The FAIR principles are intended to improve the findability, accessibility, interoperability, and reuse of digital assets. The principles emphasise machine-actionability (i.e., the capacity of computational systems to find, access, interoperate, and reuse data with none or minimal human intervention) because humans increasingly rely on computational support to deal with data as a result of the increase in volume, complexity, and creation speed of data.
If you collect or create primary data that support your research findings, make them FAIR by depositing them in a data repository under an open licence, in usable formats and with appropriate documentation and metadata, and cite the data using the DOI or other unique identifier in your publications.
You may have heard of the 'Reproducibility Crisis' before, it is the problem of the majority of scientific studies whose results are unable to be replicated by others. This could result in wasting vast amounts of time and money.
This is partly due to the current systems' preference to flashy, new discoveries over confirmatory studies, but there are now efforts to address the issue; for example Nature has provided a 'Reproducibility checklist' for submitting authors.
Swansea University has a local branch of the UK Reproducibility Network promoting Open and Reproducible Science which currently runs a journal club and can provide guidance on ensuring your work is reproducible. You can contact them via email: email@example.com or Twitter; @UKRNSwansea
Munafò, M.,(2018) How do you deal with a problem like reproducibility? Available at: https://www.jisc.ac.uk/blog/how-do-you-deal-with-a-problem-like-reproducibility-29-nov-2018
Munafò, M., Nosek, B., Bishop, D. et al. A manifesto for reproducible science. Nat Hum Behav 1, 0021 (2017). https://doi.org/10.1038/s41562-016-0021
Feilden, T., (2017) Most scientists 'can't replicate studies by their peers' Available at: https://www.bbc.co.uk/news/science-environment-39054778
Where to archive data?
Some funders mandate their own repositories for research data:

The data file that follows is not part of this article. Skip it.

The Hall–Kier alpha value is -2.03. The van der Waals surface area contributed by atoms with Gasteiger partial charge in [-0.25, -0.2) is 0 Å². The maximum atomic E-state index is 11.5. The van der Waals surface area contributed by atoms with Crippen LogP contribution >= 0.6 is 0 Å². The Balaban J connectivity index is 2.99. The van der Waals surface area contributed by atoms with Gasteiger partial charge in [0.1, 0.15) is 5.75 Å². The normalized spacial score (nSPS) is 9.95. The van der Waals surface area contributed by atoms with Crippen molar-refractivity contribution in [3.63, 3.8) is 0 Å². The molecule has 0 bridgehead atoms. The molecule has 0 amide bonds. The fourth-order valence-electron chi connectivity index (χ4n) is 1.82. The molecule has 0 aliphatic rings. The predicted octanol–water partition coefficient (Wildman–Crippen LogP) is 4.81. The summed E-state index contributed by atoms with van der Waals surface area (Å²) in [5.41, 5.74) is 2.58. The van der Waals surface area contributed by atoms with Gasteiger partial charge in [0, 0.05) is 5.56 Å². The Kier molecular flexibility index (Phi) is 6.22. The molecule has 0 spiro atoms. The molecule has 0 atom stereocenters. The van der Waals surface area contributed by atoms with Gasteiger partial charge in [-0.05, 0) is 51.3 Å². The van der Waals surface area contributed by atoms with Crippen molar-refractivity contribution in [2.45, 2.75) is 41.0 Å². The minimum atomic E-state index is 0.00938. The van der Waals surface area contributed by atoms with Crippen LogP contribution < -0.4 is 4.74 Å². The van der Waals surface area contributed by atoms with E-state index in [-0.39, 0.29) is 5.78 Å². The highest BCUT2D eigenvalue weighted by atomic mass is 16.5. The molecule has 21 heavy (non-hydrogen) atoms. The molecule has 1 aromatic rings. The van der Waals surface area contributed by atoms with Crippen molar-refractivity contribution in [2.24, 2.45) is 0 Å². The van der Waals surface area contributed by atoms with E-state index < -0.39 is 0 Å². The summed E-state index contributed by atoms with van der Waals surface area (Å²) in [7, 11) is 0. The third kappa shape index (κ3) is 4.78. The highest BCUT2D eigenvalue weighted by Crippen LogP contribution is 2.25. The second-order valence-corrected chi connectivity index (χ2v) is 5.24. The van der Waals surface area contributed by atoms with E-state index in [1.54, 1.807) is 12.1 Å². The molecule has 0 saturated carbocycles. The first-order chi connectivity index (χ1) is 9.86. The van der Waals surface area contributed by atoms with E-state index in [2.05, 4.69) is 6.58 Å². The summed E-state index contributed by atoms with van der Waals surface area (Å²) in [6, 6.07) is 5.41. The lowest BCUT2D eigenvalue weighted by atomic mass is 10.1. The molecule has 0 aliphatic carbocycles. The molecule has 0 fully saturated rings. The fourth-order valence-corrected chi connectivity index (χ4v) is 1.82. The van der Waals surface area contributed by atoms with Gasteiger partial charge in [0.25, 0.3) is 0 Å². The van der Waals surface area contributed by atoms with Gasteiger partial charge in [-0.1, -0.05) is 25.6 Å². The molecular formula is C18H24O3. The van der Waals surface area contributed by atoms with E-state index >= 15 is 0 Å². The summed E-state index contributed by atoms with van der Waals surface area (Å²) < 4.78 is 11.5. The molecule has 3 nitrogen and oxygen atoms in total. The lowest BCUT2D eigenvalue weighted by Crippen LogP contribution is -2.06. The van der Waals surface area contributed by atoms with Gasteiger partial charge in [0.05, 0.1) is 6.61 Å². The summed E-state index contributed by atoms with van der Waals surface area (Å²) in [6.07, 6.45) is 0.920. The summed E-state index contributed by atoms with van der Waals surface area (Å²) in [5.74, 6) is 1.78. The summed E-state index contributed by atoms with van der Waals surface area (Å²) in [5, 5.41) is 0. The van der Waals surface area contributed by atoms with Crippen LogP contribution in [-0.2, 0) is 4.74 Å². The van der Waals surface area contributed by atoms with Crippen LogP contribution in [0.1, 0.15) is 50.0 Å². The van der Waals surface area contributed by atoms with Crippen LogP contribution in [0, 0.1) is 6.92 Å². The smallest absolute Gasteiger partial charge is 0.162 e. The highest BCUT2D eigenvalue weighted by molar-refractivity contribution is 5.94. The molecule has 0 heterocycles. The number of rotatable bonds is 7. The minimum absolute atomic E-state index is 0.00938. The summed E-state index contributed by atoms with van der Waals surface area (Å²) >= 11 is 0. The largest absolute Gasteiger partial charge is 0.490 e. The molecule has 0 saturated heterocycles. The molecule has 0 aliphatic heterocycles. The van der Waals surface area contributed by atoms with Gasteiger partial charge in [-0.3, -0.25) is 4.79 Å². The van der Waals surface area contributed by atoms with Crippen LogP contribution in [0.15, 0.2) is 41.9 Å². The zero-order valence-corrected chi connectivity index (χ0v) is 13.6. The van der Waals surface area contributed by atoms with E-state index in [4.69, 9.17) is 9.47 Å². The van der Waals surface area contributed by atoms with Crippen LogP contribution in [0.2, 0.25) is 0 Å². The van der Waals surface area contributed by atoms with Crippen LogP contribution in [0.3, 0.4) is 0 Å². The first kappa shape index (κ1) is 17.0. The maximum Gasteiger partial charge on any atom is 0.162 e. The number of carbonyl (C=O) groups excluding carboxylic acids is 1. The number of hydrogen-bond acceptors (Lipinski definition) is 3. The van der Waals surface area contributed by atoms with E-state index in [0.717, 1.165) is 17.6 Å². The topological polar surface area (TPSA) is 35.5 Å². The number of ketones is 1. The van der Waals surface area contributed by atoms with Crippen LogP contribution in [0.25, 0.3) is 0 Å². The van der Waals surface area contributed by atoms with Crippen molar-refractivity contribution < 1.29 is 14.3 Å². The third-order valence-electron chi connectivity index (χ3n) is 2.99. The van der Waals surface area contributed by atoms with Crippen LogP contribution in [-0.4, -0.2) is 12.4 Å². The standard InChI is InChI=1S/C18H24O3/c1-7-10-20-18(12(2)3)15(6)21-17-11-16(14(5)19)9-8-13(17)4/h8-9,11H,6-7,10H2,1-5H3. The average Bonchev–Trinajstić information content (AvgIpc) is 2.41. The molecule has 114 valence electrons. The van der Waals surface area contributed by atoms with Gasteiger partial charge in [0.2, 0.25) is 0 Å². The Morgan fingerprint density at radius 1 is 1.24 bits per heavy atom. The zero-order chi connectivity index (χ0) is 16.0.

General lists of data repositories that can be browsed by subject
1. is a reputable repository available?
2. will it take the data you want to deposit?
3. will it be safe in legal terms?
4. will the repository sustain the data value?
5. will it support analysis and track data usage?
If no suitable subject or funder data repository is available, Swansea University has a community on the Zenodo service. This service is run by CERN who are expert at dealing with large datasets and guarantee to migrate the service to other repositories if it discontinued so it is robust enough to satisfy funder requirements. It will also provide a free DOI for your data so that it is easier to find and promote.
Registry of Research Data Repositories
FAIRsharing data and metadata standards, databases and policies
Swansea University Zenodo Community
The SAIL Databank (based at Swansea University) is a world-class flagship for the robust secure storage and use of anonymised person-based data for research to improve health, well-being and services. Its databank of anonymised data about the population of Wales is internationally recognised: https://saildatabank.com/saildata/
Pre-registration is a process by which a researcher can publish a data analysis plan before the projects' outcome, in order to increase research transparency, quality of research in general, and curb elements of publication bias. A further exploration of the pros of pre-registering can be found here: https://blog.oup.com/2014/09/pro-con-research-preregistration/
If you are interested in pre-registering your project, you may want to use the pre-registration template provided by the Open Science Framework: https://osf.io/k5wns/